by Marcel Mutoni@marcel_mutoni

Players Association president Derek Fisher is single-handedly bringing back the lost art of writing letters.

In his latest missive to locked out NBA players, D-Fish urges players to stick together in this tough battle, and once again alludes to some kind of “divide” between team owners.

Most critically, however, Fisher says that it’s imperative that the richer NBA teams agree to a revenue-sharing model with the struggling ones.

From ESPN:

Fisher wrote: “Our game has never been more popular and we’re poised to see tremendous revenue growth over the next 5 to 6 years. … We must share fairly in the continued growth of our business. Any deal that decouples us from a fair share of the revenue growth in the years ahead is a deal we cannot accept. Period!” Fisher said he still firmly believes that the NBA’s 30 teams do not share the same goals in the lockout — a point he made in a letter to the union’s membership last week. “There are a number of team owners that will not lose the season over the hard cap system. We’ve been clear from Day 1 of this process that we cannot sign off on a deal that attempts in any way to include a hard salary cap for our teams. That has not changed,” Fisher said. “Unless you, the group we represent, tell us otherwise, we are prepared to hold the line for as long as it takes to preserve the system we’ve worked so hard to build.”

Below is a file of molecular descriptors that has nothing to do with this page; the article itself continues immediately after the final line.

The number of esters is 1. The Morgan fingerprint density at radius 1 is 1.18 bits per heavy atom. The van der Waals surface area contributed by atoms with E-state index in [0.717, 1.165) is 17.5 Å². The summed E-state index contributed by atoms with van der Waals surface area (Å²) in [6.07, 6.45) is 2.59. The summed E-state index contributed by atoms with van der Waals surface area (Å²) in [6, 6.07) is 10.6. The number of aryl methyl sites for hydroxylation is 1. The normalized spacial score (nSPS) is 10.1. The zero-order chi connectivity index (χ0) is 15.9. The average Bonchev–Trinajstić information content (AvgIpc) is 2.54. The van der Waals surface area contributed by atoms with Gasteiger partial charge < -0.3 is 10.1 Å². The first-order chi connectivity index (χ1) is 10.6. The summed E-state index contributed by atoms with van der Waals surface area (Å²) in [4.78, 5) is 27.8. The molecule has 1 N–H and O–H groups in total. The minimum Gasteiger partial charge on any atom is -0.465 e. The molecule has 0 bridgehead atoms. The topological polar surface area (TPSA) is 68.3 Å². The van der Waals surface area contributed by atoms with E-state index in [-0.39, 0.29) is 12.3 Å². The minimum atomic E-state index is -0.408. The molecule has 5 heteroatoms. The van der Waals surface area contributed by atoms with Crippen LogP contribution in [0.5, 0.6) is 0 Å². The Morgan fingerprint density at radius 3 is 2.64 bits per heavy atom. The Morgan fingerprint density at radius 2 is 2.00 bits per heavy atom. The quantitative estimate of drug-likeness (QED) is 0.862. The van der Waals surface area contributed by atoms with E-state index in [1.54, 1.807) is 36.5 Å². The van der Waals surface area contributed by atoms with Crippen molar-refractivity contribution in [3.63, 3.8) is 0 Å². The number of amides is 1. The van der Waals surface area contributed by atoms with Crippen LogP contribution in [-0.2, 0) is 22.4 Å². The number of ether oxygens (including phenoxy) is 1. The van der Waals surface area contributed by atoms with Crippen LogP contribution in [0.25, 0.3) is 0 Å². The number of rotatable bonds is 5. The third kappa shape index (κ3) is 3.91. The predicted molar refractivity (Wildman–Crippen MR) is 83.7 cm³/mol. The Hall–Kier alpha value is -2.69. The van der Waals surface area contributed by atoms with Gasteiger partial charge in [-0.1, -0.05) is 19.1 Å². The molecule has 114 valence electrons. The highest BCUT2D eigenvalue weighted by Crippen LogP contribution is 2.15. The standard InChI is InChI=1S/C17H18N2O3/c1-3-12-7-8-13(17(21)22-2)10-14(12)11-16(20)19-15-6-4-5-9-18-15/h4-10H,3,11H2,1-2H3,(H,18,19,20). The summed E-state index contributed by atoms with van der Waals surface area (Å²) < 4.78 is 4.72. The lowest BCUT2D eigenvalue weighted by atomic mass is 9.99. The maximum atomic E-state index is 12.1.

The owners also remain divided over a revenue sharing model, Fisher said, adding that the union still believes a stronger revenue-sharing system would help resolve economic issues facing the league’s smaller market teams. “The same way our max players sacrificed for the larger body of players in the last collective bargaining agreement, it’s time for our large market teams to share some of the wealth with each other. We continue to remain firm on the idea that not all of the purported loss figures should be made up solely through the reduction of player salaries,” Fisher said.

Fisher’s message for NBA players not to accept what is viewed as an unfair deal under any circumstance seems to be getting through. To some of the more established League veterans, anyway.

What’s unclear at this point, is if the rank-and-file players (read: those not so financially well off) are going to be so willing to stand strong once they start missing paychecks.